The assertion that Leuhsler reasonably relied on the advice of James Prohaska and Timothy Powers and should therefore be excused under Heasley is without merit. Unlike the advisors in Heasley, Prohaska and Powers were not professional investment counselors. Moreover, even if the two had somehow "counseled" Leuhsler in this matter, we would not reject the negligence finding of the Tax Court, for Leuhsler is not an uneducated or inexperienced client on investment and tax matters. He is a certified public accountant, and in all relevant aspects, stands on equal footing with his "advisors," who are also accountants. Prohaska and Powers are also Leuhsler's friends, coworkers, and, most importantly, his partners in CC Associates. Any reliance on their advice cannot be deemed reasonable under these circumstances.


As an accountant and reasonable person, Leuhsler should have known better, and the Tax Court was not clearly erroneous in finding that he acted negligently in this matter. We therefore affirm that finding and the imposition of additions to tax under section 6653.


Valuation Overstatement


Where an underpayment of tax due for the taxable year is attributable to a valuation overstatement, section 6659 of the Internal Revenue Code provides that "there shall be added to the tax an amount equal to the applicable percentage of the underpayment so attributable." 26 U.S.C. § 6659(a). A valuation overstatement is present "if the value of any property, or the adjusted basis of any property, claimed on any return is 150 percent or more of the amount determined to be the correct amount of such valuation or adjusted basis (as the case may be)." 26 U.S.C. § 6659(c).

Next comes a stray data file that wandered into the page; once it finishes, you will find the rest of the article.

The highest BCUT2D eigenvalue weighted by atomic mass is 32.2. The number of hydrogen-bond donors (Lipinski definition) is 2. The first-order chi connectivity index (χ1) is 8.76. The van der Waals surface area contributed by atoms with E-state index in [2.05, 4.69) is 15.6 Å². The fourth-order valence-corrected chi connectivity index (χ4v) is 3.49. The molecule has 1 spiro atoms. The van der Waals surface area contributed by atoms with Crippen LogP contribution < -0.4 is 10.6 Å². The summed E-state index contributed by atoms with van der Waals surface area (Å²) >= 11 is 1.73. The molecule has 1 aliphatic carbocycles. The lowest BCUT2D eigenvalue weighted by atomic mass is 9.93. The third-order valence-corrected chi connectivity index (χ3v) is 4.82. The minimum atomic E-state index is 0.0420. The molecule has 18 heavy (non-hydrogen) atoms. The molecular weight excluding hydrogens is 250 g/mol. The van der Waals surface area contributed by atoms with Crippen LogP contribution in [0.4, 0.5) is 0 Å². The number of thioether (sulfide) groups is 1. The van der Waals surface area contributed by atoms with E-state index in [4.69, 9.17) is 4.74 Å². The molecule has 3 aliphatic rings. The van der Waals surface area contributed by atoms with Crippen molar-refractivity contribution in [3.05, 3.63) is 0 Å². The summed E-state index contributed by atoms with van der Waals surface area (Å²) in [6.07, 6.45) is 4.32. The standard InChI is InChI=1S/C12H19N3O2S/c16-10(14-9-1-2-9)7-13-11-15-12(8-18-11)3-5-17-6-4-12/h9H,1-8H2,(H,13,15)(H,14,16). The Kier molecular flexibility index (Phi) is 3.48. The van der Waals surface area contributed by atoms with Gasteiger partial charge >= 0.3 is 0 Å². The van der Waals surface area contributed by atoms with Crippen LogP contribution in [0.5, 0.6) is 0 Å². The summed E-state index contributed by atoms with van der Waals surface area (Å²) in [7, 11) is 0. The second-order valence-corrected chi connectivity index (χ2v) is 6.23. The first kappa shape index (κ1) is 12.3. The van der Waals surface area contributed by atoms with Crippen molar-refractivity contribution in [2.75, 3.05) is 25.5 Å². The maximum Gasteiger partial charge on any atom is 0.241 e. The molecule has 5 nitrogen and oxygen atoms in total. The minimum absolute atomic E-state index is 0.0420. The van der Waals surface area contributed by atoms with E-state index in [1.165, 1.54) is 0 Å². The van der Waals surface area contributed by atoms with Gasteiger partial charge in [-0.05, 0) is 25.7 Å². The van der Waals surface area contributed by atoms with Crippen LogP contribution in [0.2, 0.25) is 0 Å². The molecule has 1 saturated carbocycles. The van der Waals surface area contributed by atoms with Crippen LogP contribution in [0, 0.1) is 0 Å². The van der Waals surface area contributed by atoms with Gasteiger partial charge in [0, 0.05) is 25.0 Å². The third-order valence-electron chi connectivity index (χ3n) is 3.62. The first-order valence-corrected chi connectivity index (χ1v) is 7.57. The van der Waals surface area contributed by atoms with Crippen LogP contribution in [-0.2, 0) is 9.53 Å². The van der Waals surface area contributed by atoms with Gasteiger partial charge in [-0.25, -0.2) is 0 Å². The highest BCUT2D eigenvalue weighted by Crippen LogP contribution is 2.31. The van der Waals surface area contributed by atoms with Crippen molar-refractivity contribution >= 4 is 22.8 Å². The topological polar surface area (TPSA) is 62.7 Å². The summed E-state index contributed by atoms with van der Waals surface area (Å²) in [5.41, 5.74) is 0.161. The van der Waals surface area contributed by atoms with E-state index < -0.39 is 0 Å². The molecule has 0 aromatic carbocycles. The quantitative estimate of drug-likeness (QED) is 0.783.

Leuhsler argues that the Tax Court erred in upholding the Commissioner's imposition of overvaluation penalties under section 6659. He again cites Heasley, 902 F.2d at 382-83, as well as Todd v. Commissioner, 862 F.2d 540 (5th Cir.1988). In Heasley, the Fifth Circuit, following precedent in the circuit as set forth in Todd, held that where the IRS had totally disallowed a deduction or credit and an underpayment resulted, valuation overstatement penalties were impermissible under section 6659. 902 F.2d at 383. The court reasoned: "In such a case, the underpayment is not attributable to a valuation overstatement. Instead it is attributable to claiming an improper deduction or credit." Id.3


Whatever the merits of Leuhsler's arguments, the question of whether overvaluation penalties are properly assessed in cases where a credit or deduction is totally disallowed for lack of economic substance is one we need not reach in this case, as Leuhsler has already conceded the issue and the assessment of additions to tax under section 6659. In a stipulation filed with the Tax Court prior to his hearing, Leuhsler stated, through counsel, that he "agree[d] that the only unresolved issue in this case is petitioners' liability for additions to tax for negligence" and "concede[d] all other issues relating to [the] Master Recording investment(s) through Structured Shelters, Inc." It was only in a post-trial "Supplemental Brief" that Leuhsler for the first time challenged the overvaluation additions, and even then it is unclear that he ever acknowledged that he had conceded the issue or offered any reasons for not addressing the matter earlier.